Lastly, Kay argues that I do not state enough that “fascism is a collection of extreme Right-wing reactionary tendencies. It is unequivocally not a Leftist current” [their emphasis]. I state countless times that fascism draws the left toward the right using messy cross-over points like ecology, but complaints like Kay’s remain argumentative. One should only have to state something once, without contradicting oneself, to be able to express one’s views. Forcing someone to constantly return to a point results in beating the reader over the head to entertain a critic. I stated, beginning with the fourth sentence of my book, “If we consider the left’s embrace of equality as its defining characteristic, fascism remains decisively on the right. However, fascism also embraced aspects of social and ecological movements usually attributed to the left. The shared ideological space cannot be tidily blamed on co-optation, although many fascists embrace co-optation and ‘entryism.’ Instead, fascism emerges as a unique response to the same material conditions. It lies at the extremes of ideology, courting the public through a rejection of conventional conservatism and a call for the return of a golden era.”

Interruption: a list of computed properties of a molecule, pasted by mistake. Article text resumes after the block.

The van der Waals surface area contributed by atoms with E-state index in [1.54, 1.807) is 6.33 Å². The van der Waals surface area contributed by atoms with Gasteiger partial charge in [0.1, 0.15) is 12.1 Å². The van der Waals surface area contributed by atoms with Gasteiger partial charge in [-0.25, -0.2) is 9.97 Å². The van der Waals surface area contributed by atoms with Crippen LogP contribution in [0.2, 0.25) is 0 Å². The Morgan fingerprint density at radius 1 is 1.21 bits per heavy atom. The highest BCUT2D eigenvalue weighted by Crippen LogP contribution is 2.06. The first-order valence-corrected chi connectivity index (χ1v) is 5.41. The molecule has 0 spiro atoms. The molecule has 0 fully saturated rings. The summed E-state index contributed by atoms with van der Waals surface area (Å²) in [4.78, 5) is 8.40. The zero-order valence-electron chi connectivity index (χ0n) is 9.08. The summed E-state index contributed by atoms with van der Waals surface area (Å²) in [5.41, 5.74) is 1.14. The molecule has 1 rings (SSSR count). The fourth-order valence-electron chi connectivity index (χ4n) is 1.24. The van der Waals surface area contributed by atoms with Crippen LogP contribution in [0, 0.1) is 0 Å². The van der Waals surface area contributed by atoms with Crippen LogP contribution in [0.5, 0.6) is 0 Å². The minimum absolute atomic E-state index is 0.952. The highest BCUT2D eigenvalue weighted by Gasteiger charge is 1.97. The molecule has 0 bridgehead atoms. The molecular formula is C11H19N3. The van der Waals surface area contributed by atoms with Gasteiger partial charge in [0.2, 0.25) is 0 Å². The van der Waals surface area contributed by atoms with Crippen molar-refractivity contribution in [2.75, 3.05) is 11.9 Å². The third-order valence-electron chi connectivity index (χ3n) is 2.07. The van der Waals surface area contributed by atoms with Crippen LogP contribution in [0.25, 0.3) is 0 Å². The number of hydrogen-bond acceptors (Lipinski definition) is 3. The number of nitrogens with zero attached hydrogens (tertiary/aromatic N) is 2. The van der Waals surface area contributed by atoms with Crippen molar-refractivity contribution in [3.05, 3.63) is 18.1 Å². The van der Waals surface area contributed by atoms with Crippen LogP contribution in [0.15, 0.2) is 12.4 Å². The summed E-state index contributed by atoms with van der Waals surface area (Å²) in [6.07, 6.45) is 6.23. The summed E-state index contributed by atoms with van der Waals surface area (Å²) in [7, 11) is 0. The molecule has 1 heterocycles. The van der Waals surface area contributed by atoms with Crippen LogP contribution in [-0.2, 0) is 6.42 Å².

This is just some of the nuance missed in Kay’s critique of my work that I hope will open the space for future discussions on the nature of fascism and organized responses to it. Sadly, I do not think that “tightly organized” cadres of street fighters will cure the world of the ills that lead to fascism. As I state in my book, fascism stems from colonial domination and perseveres through the encroachment of capital into gentrifying neighborhoods, using the rhetoric of conquest and “might makes right” to offer an unapologetic option for hipsters who want to keep edgy politics of sustainable localism while displacing local communities of color with ironic indifference. The fascism of the alt-right is a kind of “fascism of the boutiques.” To confront fascism, we must also confront intellectual and moral crises in our society (inclusive of the left)—a process that requires more than the apparent purity of blood letting can offer. While community defense remains important, it must be directed toward putting aside, not fetishizing, our differences in order to accomplish the greater goals of building a better world together in solidarity through mutual aid.